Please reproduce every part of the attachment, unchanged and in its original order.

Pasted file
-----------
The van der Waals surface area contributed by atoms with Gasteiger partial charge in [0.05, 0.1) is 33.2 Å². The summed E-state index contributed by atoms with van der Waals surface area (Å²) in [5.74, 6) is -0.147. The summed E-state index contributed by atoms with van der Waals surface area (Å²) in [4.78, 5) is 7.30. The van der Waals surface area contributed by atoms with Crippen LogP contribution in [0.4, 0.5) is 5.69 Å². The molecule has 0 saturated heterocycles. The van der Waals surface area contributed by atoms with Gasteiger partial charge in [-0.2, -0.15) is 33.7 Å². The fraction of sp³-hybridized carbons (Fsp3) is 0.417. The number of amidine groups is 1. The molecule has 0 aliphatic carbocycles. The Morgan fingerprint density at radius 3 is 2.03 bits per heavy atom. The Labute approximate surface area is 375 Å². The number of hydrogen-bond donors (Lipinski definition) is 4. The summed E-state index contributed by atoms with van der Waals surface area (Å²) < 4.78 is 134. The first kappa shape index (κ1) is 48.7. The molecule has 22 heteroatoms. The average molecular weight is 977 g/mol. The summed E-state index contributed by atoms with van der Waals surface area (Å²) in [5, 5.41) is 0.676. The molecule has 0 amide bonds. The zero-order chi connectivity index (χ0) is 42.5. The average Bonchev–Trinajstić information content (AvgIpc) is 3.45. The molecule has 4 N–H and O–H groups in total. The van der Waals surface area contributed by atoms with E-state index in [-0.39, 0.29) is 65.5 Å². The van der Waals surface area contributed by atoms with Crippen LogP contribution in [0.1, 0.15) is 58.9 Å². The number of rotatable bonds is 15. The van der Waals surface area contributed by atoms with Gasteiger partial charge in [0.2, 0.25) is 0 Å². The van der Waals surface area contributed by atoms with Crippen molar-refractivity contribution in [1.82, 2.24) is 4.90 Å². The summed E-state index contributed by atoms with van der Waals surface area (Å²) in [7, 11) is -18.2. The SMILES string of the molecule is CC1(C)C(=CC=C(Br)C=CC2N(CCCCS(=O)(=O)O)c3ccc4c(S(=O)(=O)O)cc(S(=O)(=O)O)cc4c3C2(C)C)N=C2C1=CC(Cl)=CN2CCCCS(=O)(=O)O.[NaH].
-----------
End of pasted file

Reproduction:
The van der Waals surface area contributed by atoms with Gasteiger partial charge in [0.05, 0.1) is 33.2 Å². The summed E-state index contributed by atoms with van der Waals surface area (Å²) in [5.74, 6) is -0.147. The summed E-state index contributed by atoms with van der Waals surface area (Å²) in [4.78, 5) is 7.30. The van der Waals surface area contributed by atoms with Crippen LogP contribution in [0.4, 0.5) is 5.69 Å². The molecule has 0 saturated heterocycles. The van der Waals surface area contributed by atoms with Gasteiger partial charge in [-0.2, -0.15) is 33.7 Å². The fraction of sp³-hybridized carbons (Fsp3) is 0.417. The number of amidine groups is 1. The molecule has 0 aliphatic carbocycles. The Morgan fingerprint density at radius 3 is 2.03 bits per heavy atom. The Labute approximate surface area is 375 Å². The number of hydrogen-bond donors (Lipinski definition) is 4. The summed E-state index contributed by atoms with van der Waals surface area (Å²) < 4.78 is 134. The first kappa shape index (κ1) is 48.7. The molecule has 22 heteroatoms. The average molecular weight is 977 g/mol. The summed E-state index contributed by atoms with van der Waals surface area (Å²) in [5, 5.41) is 0.676. The molecule has 0 amide bonds. The zero-order chi connectivity index (χ0) is 42.5. The average Bonchev–Trinajstić information content (AvgIpc) is 3.45. The molecule has 4 N–H and O–H groups in total. The van der Waals surface area contributed by atoms with E-state index in [-0.39, 0.29) is 65.5 Å². The van der Waals surface area contributed by atoms with Crippen LogP contribution in [0.1, 0.15) is 58.9 Å². The number of rotatable bonds is 15. The van der Waals surface area contributed by atoms with Gasteiger partial charge in [0.2, 0.25) is 0 Å². The van der Waals surface area contributed by atoms with Crippen molar-refractivity contribution in [1.82, 2.24) is 4.90 Å². The summed E-state index contributed by atoms with van der Waals surface area (Å²) in [7, 11) is -18.2. The SMILES string of the molecule is CC1(C)C(=CC=C(Br)C=CC2N(CCCCS(=O)(=O)O)c3ccc4c(S(=O)(=O)O)cc(S(=O)(=O)O)cc4c3C2(C)C)N=C2C1=CC(Cl)=CN2CCCCS(=O)(=O)O.[NaH].